Landscaping India: From Colony to Postcolony

Date of Award


Degree Type


Degree Name

Doctor of Philosophy (PhD)




Crystal Bartolovich

Second Advisor

Don Mitchell


Hegemony, India, Landscape, Nationalism, Scale, Space

Subject Categories

English Language and Literature | Geography | South and Southeast Asian Languages and Societies


Landscaping India investigates the use of landscapes in colonial and anti-colonial representations of India from the mid-nineteenth to the early-twentieth centuries. It examines literary and cultural texts in addition to, and along with, "non-literary" documents such as departmental and census reports published by the British Indian government, popular geography texts and text-books, travel guides, private journals, and newspaper reportage to develop a wider interpretative context for literary and cultural analysis of colonialism in South Asia. Drawing of materialist theorizations of "landscape" developed in the disciplines of geography, literary and cultural studies, and art history, Landscaping India examines the colonial landscape as a product of colonial hegemony, as well as a process of constructing, maintaining and challenging it. In so doing, it illuminates the conditions of possibility for, and the historico-geographical processes that structure, the production of the Indian nation.

The dissertation begins by examining the concept of the nation in spatial-temporal terms, and as imbricated in the uneven and global processes of capitalism. The next two chapters examine the deployment of landscape in British and Indian literary and cultural productions at two specific local sites. The second chapter focuses on British and Indian contestation of the landscape of the colonial city of Calcutta, the capital of British Indian space. The third chapter focuses on the British claims and Indian counter-claims over the Himalayan landscape. Both chapters demonstrate how the Indians counter the British landscaping of these sites to produce their own counter-conceptions. In other words, it shows how Indians appropriate for themselves the landscapes of Calcutta and the Himalaya.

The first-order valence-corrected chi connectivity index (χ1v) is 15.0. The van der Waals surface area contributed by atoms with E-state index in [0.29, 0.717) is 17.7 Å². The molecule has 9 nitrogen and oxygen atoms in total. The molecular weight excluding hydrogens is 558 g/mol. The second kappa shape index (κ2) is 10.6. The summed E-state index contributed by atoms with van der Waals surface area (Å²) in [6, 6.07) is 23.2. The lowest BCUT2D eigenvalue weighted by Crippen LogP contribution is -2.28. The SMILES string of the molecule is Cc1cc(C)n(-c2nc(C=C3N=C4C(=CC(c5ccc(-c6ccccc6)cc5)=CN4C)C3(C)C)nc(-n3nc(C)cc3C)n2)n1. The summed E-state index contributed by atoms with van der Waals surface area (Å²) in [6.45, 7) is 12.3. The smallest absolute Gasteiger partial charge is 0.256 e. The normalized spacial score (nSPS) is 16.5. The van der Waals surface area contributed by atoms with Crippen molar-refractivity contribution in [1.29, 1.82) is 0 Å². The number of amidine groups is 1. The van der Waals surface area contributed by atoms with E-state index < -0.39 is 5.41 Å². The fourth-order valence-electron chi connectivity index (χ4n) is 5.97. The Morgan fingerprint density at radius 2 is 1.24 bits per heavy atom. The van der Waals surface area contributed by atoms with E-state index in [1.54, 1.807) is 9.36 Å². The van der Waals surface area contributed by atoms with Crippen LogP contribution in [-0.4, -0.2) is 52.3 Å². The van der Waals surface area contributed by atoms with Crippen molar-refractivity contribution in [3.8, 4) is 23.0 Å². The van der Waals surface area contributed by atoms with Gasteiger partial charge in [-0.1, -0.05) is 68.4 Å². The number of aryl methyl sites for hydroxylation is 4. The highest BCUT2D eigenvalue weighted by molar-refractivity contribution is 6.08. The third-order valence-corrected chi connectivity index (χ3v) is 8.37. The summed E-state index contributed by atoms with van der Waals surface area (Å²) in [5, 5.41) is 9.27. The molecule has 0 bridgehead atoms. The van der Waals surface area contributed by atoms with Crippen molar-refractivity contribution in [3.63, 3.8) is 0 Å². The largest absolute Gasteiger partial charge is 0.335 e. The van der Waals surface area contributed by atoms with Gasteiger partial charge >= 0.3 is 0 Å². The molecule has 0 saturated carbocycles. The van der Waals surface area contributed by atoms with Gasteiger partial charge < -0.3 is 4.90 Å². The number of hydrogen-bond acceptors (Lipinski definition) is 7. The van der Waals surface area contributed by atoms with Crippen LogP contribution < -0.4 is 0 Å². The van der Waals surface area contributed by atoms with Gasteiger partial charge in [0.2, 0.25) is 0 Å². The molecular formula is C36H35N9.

The fourth chapter examines the idealization and idolization of the Indian landscape in Vande Mataram (1882), the national song of the post-colonial Indian nation-state, and its role in structuring the idea of India as a motherland. I argue that while the song's anti-colonial spatial imagination is inspired by the quotidian reality of British India ravaged by famines, its reliance on a pastoral ethos and Hindu "commonsense" also posits the laboring classes and Muslims as outsiders to India, in addition to gesturing towards a patriarchal and hetero-normative national ethos. The fifth and final chapter examines the nation as a scalar manifestation of the landscape form, and explores the contending conceptions of the Indian nation-space, and Indians, in Rudyard Kipling's Kim (1901) and Rabindranath Tagore's Gora (1907). It investigates how these novels address the questions of belonging to India, and "Indian-ness," by interrogating, in particular, the novels' depictions of their Irish foundling protagonists. The chapter contends that Tagore's idea of the nation as a universal space of humanity repudiates Kipling's imperialist vision of India as a space of irredeemable difference, and highlights how Tagore's articulation of "India" and "the Indian," provides a dissenting perspective from contemporaneous trends in anti-colonial nationalism that assumed a decidedly Hindu tenor. The chapter also highlights how Tagore, by focusing on the scale of the home, and the inequitable gendered division of labor within it, critiques Indian nationalists for their refusal to incorporate a critique of gender inequality and patriarchy within the framework of national liberation.


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